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  • Writer's pictureR.D. Lieberman,Consultant

Don't Ask Questions--File a Proper Informal Agency Level Protest

In a recent decision, the Government Accountability Office (“GAO”) reiterated the ground rules for the filing of an informal agency level protest (instead of filing a formal agency level protest set forth in Federal Acquisition Regulation (FAR) 33.103). Byrd Enterprises Unlimited Inc., B-421462, May 9, 2023. Even though your informal agency level protest need not ever mention the word “protest,” it must convey the intent to protest by a specific expression of dissatisfaction with the agency’s actions and include a request for relief. Absent both of those elements, the GAO will not consider your letter or email an informal agency protest, and you will receive none of the protections, such as withholding of award unless there are urgent and compelling reasons or it is in the best interest of the government. FAR 33.103(f).


Byrd asserted that it had submitted an informal agency level protest of an Air Force solicitation for grounds maintenance services at Malmstrom Air Force Base in Montana. Byrd specifically maintained that the Air Force violated FAR 33.103(f) by making an award before resolving its alleged protest. Byrd submitted three emails to the Air Force prior to the closing date. The three emails read in full as follows:


January 16 email: Please find attached initials questions for [the RFQ]


January 17 (2nd) email: Appendix A and Att 1 Bid Schedule shows CLIN 002 as (PWS 1.1 through 1.14), however this means the bid sheet is missing 1.1.5/.1 “TRIM and 1.1.6 “WEED CONTROL” from the PWS. I am running through the rest and will send more questions but wanted to bring this to your attention sooner than later so that it doesn’t cause issues after the fact if those were meant to be included. Thank you sirs.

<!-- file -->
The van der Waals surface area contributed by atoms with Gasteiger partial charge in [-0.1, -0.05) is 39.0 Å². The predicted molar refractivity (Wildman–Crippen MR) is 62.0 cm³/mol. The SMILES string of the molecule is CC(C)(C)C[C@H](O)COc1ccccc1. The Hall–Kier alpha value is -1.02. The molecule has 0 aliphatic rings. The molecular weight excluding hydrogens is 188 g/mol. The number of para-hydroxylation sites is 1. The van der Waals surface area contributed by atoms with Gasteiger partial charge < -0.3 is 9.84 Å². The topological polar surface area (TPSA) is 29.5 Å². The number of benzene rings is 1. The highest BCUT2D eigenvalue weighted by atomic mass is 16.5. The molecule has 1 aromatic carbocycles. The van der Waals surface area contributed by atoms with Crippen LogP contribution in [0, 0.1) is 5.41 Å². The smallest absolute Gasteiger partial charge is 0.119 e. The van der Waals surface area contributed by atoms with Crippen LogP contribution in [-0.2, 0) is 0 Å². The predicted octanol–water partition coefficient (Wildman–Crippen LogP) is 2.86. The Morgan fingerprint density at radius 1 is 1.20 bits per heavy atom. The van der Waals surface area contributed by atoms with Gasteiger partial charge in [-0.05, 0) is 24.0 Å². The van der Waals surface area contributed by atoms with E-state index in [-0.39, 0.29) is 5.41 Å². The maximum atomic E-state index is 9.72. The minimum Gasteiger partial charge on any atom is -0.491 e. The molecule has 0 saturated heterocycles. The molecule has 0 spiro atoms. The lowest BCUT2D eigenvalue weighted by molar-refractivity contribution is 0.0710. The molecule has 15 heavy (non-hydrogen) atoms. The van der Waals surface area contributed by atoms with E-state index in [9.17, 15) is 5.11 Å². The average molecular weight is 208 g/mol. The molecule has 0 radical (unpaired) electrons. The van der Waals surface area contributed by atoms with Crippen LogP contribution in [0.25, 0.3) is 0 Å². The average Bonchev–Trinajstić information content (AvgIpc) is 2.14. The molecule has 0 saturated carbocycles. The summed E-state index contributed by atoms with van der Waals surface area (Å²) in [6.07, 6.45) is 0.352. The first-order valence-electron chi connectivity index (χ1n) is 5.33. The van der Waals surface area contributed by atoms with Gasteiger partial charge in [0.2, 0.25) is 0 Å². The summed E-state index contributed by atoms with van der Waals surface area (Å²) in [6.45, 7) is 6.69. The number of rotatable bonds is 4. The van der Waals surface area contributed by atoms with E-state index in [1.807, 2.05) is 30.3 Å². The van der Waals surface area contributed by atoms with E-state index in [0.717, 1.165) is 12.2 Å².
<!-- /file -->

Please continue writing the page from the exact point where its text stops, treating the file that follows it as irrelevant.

January 17 (3rd email): Additional questions below for [the RFQ, and listed five questions which GAO stated were not relevant to this decision]



The GAO held that even if all three of the emails were considered together, Byrd had not submitted an agency protest. In order to be considered a protest, the letter/email/emails must include a sufficient showing of intent that its document be considered a protest to the agency through a specific expression of dissatisfaction with the agency’s actions and a request for relief.


The protest never articulated its dissatisfaction by the solicitation’s failure to leave certain tasks off the pricing sheet. It merely brought this matter to the agency’s attention. The second email may show some form of dissatisfaction but it never requests any relief from the agency. The request for some kind of relief (“please clarify, please correct, etc.”) is essential to make a letter or an email into an informal agency level protest. The GAO therefore held that there was no violation of FAR 33.0103(f) when the Agency made award because there had been no protest of the solicitation.


The GAO raised other points not relevant to this blog. But the basic point is that your letter or email must request that the agency solve a specific problem and provide relief, in addition to mentioning your dissatisfaction with the solicitation or other action taken by the agency.


Takeaway. If you want to submit an agency-level protest, either formal or informal, you must include in your letter or email (1) your dissatisfaction with the agency’s actions—and cite what they are; and (2) request specific relief (corrective action). Whether your letter or email is titled “Protest” or not, the GAO will recognize it as a protest.


For other helpful suggestions on government contracting, visit:

Richard D. Lieberman’s FAR Consulting & Training at https://www.richarddlieberman.com/, and Mistakes in Government Contracting at https://richarddlieberman.wixsite.com/mistakes.

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